“The Fire of Creation, Part Five” [ link to previous issue ]
Well, I was wrong last month about which boat exploded! Lamont Cranston, Margo Lane, and the useless Limey are left hoofing it. Nevertheless, they catch up with Kondo and Wong at a village where Wong is basically scamming the Japanese into thinking they're mining the weapons mineral. The Shadow does a lot more of the supernatural stuff to wipe out the bad guys, ultimately including Wong. Kondo discovers that he was deceived, but he swore to the Emperor that he would bring the mineral back. So he prepares to show his aide a lesson in Japanese honor. Along the way there are plenty of graphic depictions of the outlaws and Japanese and atrocities against the Chinese peasants.
“Children of the Dragon”
This is a standalone tale of great evil in the form of childlike innocent come from the Far East to US, which the Shadow must destroy. This Annual solidifies Dynamite's take on the character as a supernatural figure, an agent of fate, with mystical dreams and powers. Perhaps – I suspect that – this owes far more to the radio Shadow than to the pulp magazines' more human crime fighter. I'm not sure I'm going to stick with this title, at least in monthly issues.
By the way, isn't Margo Lane a blonde in the main series?
|Art by Lucio Parrillo|
Warlord of Mars #21
“The Shadow of the Temple, Part 1 of 5” [ link to previous issue ]
Wow! This is a gorgeous cover by Lucio Parrillo. I could do without the fresh clawmarks on her thigh, but I can easily see that face as “The Most Beautiful Woman of Two Worlds.” I don't know about butterflies, but insects do exist on Barsoom, according to John Flint Roy's A Guide to Barsoom: “Barsoom harbors a wide range of insects – from dainty, beautiful creatures that move silently from flower to flower, to giants with a wingspread well over thirty feet” (Kindle edition at 53%, location 1298 of 2425). I'm not sure if the title given above is of just this issue, or properly part one of a multipart story by the above title. Effectively, it seems to be part one of Dynamite's adaptation of ERB's third novel in the Mars series, The Warlord of Mars. It actually tracks closely with the novel, which I would not really have expected. Rather, I was expecting to see an expansion of how John Carter got to the point where the narrative drops us right in to him eavesdropping on Matai Shang and Thurid.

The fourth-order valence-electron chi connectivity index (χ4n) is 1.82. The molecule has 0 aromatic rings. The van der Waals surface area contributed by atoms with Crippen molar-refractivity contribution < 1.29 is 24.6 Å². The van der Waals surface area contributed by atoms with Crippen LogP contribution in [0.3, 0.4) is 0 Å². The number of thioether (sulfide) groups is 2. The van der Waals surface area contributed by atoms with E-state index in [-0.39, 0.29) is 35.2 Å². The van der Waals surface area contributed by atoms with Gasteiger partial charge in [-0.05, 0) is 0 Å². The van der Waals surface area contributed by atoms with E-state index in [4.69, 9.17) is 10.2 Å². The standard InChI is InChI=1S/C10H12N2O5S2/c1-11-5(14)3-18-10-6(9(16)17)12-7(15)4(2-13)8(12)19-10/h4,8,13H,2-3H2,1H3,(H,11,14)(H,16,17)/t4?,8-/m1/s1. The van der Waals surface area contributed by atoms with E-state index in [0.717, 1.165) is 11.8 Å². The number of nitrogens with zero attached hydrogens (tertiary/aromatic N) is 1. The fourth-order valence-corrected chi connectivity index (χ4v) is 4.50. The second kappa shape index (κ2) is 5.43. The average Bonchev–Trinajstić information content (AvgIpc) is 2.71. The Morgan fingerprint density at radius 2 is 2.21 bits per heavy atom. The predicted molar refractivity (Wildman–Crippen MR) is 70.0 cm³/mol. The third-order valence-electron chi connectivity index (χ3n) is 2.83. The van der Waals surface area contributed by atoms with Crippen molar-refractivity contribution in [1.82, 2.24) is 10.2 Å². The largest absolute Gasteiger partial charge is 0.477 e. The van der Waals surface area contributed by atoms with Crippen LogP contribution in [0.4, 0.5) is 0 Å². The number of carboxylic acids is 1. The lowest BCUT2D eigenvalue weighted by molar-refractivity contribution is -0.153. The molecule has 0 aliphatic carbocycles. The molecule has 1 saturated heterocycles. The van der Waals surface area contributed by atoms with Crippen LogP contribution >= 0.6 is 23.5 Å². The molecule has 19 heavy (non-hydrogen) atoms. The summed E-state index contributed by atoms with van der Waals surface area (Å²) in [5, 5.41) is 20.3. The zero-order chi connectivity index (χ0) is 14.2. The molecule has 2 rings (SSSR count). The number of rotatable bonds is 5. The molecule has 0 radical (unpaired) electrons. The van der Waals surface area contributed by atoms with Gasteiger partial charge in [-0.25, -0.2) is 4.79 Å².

[“The Exile of Dejah Thoris,” Part 1] [ link to previous issue ]
On the journey undertaken after her traumatic possession by the Boora Witch, which she herself seems undecided between being penitential or punitive in nature, Dejah Thoris is dozing on a boat on the River Iss when she hears a child's scream as it is taken by one of the giant, insectoid bumblebee-like siths in the Kaolian Forest. The route of the River Iss is quite mysterious, as is its relation to the Kaolian Forest – also difficult to place from the information given across the Mars series by ERB – as discussed by Woodrow Edgar Nichols, Jr. on the online ERBzine Vol. 3386. The princess of Helium takes flight, thanks to the flight pack she still possesses from the first story arc, and saves the child, who leads her through the Forest to the city of Kaol, where she ends up helping the Kaolians defeat a growing infestation of siths. After which she moves on. So this looks to be a multipart grand tour of Barsoom, which could be interesting.
Once again, as seems to be by and large the case for covers to Dynamite's comics, the image by Fabiano Neves has absolutely nothing to do with the story inside. Once again, it's basically a pin-up, this time with a bondage theme that would actually be appropriate for the story contained in the next issue....
[“The Exile of Dejah Thoris,” Part 2]
Three months into her self-imposed exile, Dejah Thoris has wandered from the equatorial region where Kaol is located up into the barren north. There, on the ice (and as scantily clad as ever, just like in the southern ices 'way back in “Pirate Queen” – oh, pardon me, she has a tiny little fur parka!), she is attacked by one of the gargantuan, savage, white-furred apts. A yellow man – an Okarian of remote Barsoomian legend, comes to her rescue … then promptly declares her his slave, imprisoning her in what looks for all the world like a frontier ranch cabin from the US Old West. She does manage to escape. The Okarian gives chase. They end up fighting each others and apts in the Carrion Caves which John Carter will himself pass through four centuries later in the novel The Warlord of Mars. Ultimately, however, she is more chivalrous than he in that she saves his life from a pride (?) of apts, winning her freedom as the Okarian grudgingly points out that he would not have done the same for her. Almost as soon as she emerges from the Carrion Caves, however, she is overshadowed by a vaguely bat-winged air ship, and we are left this month with a teaser title: “Next: The Vampire Men of Saturn” – !?
Cheers! … and Thanks for reading!